In a whirlwind World Series, where each pressure-packed moment under the glaring lights feels like the weight of the universe is falling upon you, it's important to take a second to soak in the moment and just breathe.
That's what Tampa Bay Rays ace Blake Snell did when he walked two of the first three batters he faced in the second inning on Wednesday night.
Snell stepped off the mound, his teammates converged around him, and they gave him a moment to simply feel the magnitude of the moment.
He was virtually unhittable after that.
Snell took a no-hitter into the fifth inning and Tampa Bay held on to defeat the Los Angeles Dodgers, 6-4, in Game 2 of the World Series at Globe Life Field.
"He was outstanding," said Rays' manager Kevin Cash. "He followed the game plan and executed pitches. He was awesome and gave us everything that we needed."
For Snell, he was unsure how he'd perform after a disastrous warmup session in the bullpen before the game.
"In the bullpen I felt terrible honestly," Snell told MLBNetwork after the victory. "But once I got to the mound everything locked in. Today I felt really good with all my pitches, I was able to be in the zone for a good amount of it, and that's why I had success."
After a blowout victory in Game 1, the Dodgers started rookie Tony Gonsolin in a bullpen game on Wednesday. Gonsolin was tasked with a simple enough game plan: get through the Rays lineup once without allowing a run.
He couldn't do it.
Brandon Lowe hit a towering homer in the first to give the Rays an early 1-0 lead. The solo shot silenced the socially distanced sea of blue that surrounded the stadium, and quieted the chants of "Let's Go Dodgers!" that began as soon as the first pitch was thrown.
"When I'm pitching I just blank everything out. I can't even hear what the fans are cheering about or getting all hyped up about," said Snell about the overwhelmingly pro Dodgers crowd. "In the moment, I don't hear the crowd, I just hear myself."
In the shortest World Series start since Jake Peavy in 2014, Gonsolin left the game with runners at first and third and one out in the top of the second.
"I wasn't that great today," said a dejected Gonsolin after the game. "My execution could have been better. I wasn't locating my slider. My command wasn't there and I wasn't very sharp from the beginning."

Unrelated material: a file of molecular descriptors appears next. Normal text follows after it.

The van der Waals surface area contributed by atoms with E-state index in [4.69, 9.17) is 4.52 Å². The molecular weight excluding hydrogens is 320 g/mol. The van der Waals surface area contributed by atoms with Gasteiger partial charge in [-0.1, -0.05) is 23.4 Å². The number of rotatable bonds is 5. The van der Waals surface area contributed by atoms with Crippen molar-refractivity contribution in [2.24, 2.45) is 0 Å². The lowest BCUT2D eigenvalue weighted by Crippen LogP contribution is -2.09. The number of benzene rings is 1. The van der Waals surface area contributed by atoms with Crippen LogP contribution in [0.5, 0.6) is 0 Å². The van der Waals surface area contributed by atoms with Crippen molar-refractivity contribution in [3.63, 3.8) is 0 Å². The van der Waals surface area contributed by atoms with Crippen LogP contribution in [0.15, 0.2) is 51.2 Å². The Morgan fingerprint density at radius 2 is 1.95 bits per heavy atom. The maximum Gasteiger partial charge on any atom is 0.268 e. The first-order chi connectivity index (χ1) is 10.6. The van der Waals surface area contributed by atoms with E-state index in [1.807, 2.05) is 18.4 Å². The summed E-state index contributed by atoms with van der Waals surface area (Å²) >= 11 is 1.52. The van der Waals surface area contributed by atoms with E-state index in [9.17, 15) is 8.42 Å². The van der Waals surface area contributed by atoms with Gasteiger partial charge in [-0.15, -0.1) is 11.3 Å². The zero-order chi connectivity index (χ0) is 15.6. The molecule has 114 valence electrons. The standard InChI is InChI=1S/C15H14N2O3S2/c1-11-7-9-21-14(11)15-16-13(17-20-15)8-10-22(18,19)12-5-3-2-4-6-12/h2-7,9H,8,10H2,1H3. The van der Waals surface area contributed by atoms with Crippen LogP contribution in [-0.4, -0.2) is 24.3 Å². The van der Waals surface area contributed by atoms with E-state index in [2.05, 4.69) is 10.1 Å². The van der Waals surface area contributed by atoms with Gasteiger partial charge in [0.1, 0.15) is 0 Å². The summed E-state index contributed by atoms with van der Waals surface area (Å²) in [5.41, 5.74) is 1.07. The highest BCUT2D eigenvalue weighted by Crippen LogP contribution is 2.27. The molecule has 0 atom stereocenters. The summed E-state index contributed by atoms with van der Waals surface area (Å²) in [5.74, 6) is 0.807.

That's when the revolving door of relievers came flooding out of the bullpen gate like a carousel at a carnival. One after another they tried their best to restrain the Rays lineup.
Joey Wendle smacked a two-run double off Dustin May in the top of the fourth, and Lowe smashed a curveball from May off the top of the wall in the fifth for his second home run of the night.
"I got a good pitch to hit and I hit it hard," said Lowe matter of factly. "I don't go up there trying to hit home runs. I just try and hit the ball solid. It's pretty difficult to hit a ball out of the park for someone my size."
Meanwhile, Snell just kept sailing along, slicing down Dodgers' hitters like a butcher carving his favorite cut of meat. Snell became the second pitcher in World Series history to record nine strikeouts and have four no-hit innings since Dodger legend Sandy Koufax did it in 1963 against the New York Yankees.
"I was very confident in myself and in my game plan," said Snell. "Being able to watch them in Game 1 and see them up close and in person I think really helped me a lot."
Snell's no-hitter lasted until the bottom of the fifth when Chris Taylor finally deciphered the former Cy Young Award winner. Taylor broke up the no-hitter and stopped the shutout with a two-run shot to put the Dodgers on the board.
Taylor took a curveball out to opposite field for his first home run of the postseason, and helped chase Snell from the game, ensuring the final 12 outs would be a battle of the bullpens.
"He mixes all his pitches, so you just have to battle with him and wait for him to make a mistake," said Taylor of Snell. "He left a curveball up and I saw it pop and put a good swing on it."
Will Smith cut the lead in half in the bottom of the sixth when he hammered another hanging curveball, this time from right-hander Nick Anderson.
Corey Seager continued his historic postseason when he crushed a slider from Rays' reliever Pete Fairbanks over the wall in straightaway center to cut the lead to 6-4.
"They have some really good pitchers," said Taylor of the Rays' bullpen. "They got out to that early lead and we weren't able to overcome it, but we did a good job of fighting until the end."
Thanks to the heroics of Lowe and Wendle, who each knocked in three runs apiece, Tampa Bay improved to an MLB-best 32-7 when scoring first this season. More importantly, they leveled the best-of-seven series at 1-1.
In total, twelve pitchers were used in the game, with the Dodgers responsible for seven of them. But this game will be remembered for the work of Snell.
In two days, each team has took turns sending their Cy Young Award winner to the mound. First it was Clayton Kershaw who dominated the Rays in Game 1, and next it was Snell who came out on top in Game 2.
Game 3 features a pair of big game pitchers who have each finished as finalists in the Cy Young Award voting in recent years. Charlie Morton goes to the mound for Tampa Bay, against Walker Buehler for the Dodgers.
Game 3 of the World Series will take place on Friday at 5:08PM PT.